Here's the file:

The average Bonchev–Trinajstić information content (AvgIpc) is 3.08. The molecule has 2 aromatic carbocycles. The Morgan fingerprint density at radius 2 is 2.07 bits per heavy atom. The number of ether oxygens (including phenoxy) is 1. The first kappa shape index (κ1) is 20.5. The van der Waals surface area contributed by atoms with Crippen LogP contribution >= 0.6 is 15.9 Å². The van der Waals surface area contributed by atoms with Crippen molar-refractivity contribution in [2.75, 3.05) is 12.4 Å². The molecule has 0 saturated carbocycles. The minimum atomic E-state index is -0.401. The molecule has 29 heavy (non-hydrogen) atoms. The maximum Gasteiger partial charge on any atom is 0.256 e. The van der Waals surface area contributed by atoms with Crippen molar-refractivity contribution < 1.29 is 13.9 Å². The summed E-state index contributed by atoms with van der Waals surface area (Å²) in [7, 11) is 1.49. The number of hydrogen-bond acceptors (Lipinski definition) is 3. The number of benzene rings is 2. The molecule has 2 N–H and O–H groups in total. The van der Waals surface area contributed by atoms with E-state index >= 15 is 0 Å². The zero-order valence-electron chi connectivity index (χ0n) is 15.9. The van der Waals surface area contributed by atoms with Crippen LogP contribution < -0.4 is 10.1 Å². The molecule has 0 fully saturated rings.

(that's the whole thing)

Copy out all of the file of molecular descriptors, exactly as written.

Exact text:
The average Bonchev–Trinajstić information content (AvgIpc) is 3.08. The molecule has 2 aromatic carbocycles. The Morgan fingerprint density at radius 2 is 2.07 bits per heavy atom. The number of ether oxygens (including phenoxy) is 1. The first kappa shape index (κ1) is 20.5. The van der Waals surface area contributed by atoms with Crippen LogP contribution >= 0.6 is 15.9 Å². The van der Waals surface area contributed by atoms with Crippen molar-refractivity contribution in [2.75, 3.05) is 12.4 Å². The molecule has 0 saturated carbocycles. The minimum atomic E-state index is -0.401. The molecule has 29 heavy (non-hydrogen) atoms. The maximum Gasteiger partial charge on any atom is 0.256 e. The van der Waals surface area contributed by atoms with Crippen molar-refractivity contribution < 1.29 is 13.9 Å². The summed E-state index contributed by atoms with van der Waals surface area (Å²) in [7, 11) is 1.49. The number of hydrogen-bond acceptors (Lipinski definition) is 3. The number of benzene rings is 2. The molecule has 2 N–H and O–H groups in total. The van der Waals surface area contributed by atoms with E-state index >= 15 is 0 Å². The zero-order valence-electron chi connectivity index (χ0n) is 15.9. The van der Waals surface area contributed by atoms with Crippen LogP contribution < -0.4 is 10.1 Å². The molecule has 0 fully saturated rings.